St Simons Island Fishing Report 3/31/2019
With weather being a key element in any outdoor endeavor, especially fishing, I would say we have had a very typical March pattern. Periods of rain, wind, warming trends and cold fronts. This time of year, St Simons most sought after fish, the spotted sea trout, becomes just plain difficult to pin down. March 2019, has been no different for the specks, as anglers have been hard pressed to find a concentration of trout at any one spot. The good news is redfish, sheepshead, black drum and whiting have filled the trout-gap amazingly well this spring. March 2019 saw more redfish than I can remember in the last 10 years. Red fish from 15-30”, have been schooled throughout the marshes of Jekyll, St Simons, Little Saint Simons, and Sapelo Island in numbers not seen in quite awhile. Most of these fish have staged in the back of oyster laden creeks and in the many fallen trees that line the banks of deeper creek bends. In two recent trips Captain Travis Harper and myself released over 100 redfish from under and around two isolated fallen oaks.
While our nearshore sheepshead fishery has been hampered by weather a bit, the inshore sheepshead bite in the Golden Isles has been very good the last couple of weeks, with many sheepherders reaching their limits. While the limits are very generous for sheepshead, we encourage anglers to release sheepshead under 14” inches as the yield of meat is very minimal in the smaller fish. While there is no imminent danger to the population, letting the smaller schoolie fish go will result in more and bigger fish down the road.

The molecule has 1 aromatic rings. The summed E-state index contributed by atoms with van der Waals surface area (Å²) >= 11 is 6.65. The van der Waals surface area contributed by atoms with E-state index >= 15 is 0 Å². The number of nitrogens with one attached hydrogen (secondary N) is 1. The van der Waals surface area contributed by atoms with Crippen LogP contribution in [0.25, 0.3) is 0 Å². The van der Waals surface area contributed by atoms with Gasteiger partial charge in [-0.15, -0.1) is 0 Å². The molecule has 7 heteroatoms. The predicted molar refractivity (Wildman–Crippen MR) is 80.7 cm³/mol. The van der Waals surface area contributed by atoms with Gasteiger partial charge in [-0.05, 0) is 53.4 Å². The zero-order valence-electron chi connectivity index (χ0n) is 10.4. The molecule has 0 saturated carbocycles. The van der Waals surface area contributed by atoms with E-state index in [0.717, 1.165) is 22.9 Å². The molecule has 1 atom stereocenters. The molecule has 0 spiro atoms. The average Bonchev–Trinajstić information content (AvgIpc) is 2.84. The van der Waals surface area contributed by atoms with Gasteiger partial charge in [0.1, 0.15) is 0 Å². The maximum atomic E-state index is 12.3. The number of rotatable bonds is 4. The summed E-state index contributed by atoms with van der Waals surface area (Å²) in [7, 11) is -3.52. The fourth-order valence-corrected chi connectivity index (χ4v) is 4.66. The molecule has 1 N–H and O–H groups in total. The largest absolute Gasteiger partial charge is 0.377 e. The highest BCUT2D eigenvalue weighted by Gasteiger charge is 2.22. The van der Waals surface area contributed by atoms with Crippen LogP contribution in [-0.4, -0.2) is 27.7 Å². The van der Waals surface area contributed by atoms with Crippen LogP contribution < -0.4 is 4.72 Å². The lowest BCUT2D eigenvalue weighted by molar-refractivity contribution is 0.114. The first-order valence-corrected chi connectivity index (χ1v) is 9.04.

Another fish, that is easily caught, very abundant, and very good eating, is the whiting. Fresh dead shrimp soaked in the rivers, sounds, and surf in 14-24 ft. will generally produce all the fish you are willing to clean. Move around until you find them. The periods around the tide changes seem to produce better. This is another fish we generally self-regulate, as we do not keep whiting under 10”. The yield is simply not there to remove the smaller fish.
Going forward, sheepshead and whiting should remain productive thru the first half of April. Strong tides will return around the 16th of April and remain until the 22nd. As the weather warms after the full moon on the 21st we should see the (spotted) sea trout return to their normal haunts along main river and creek edges. This will also welcome the return of Spanish Mackerel off our beaches, larger sharks, triple tail, flounder, and as the full moon passes in May, tarpon!!
By Captain Tim Cutting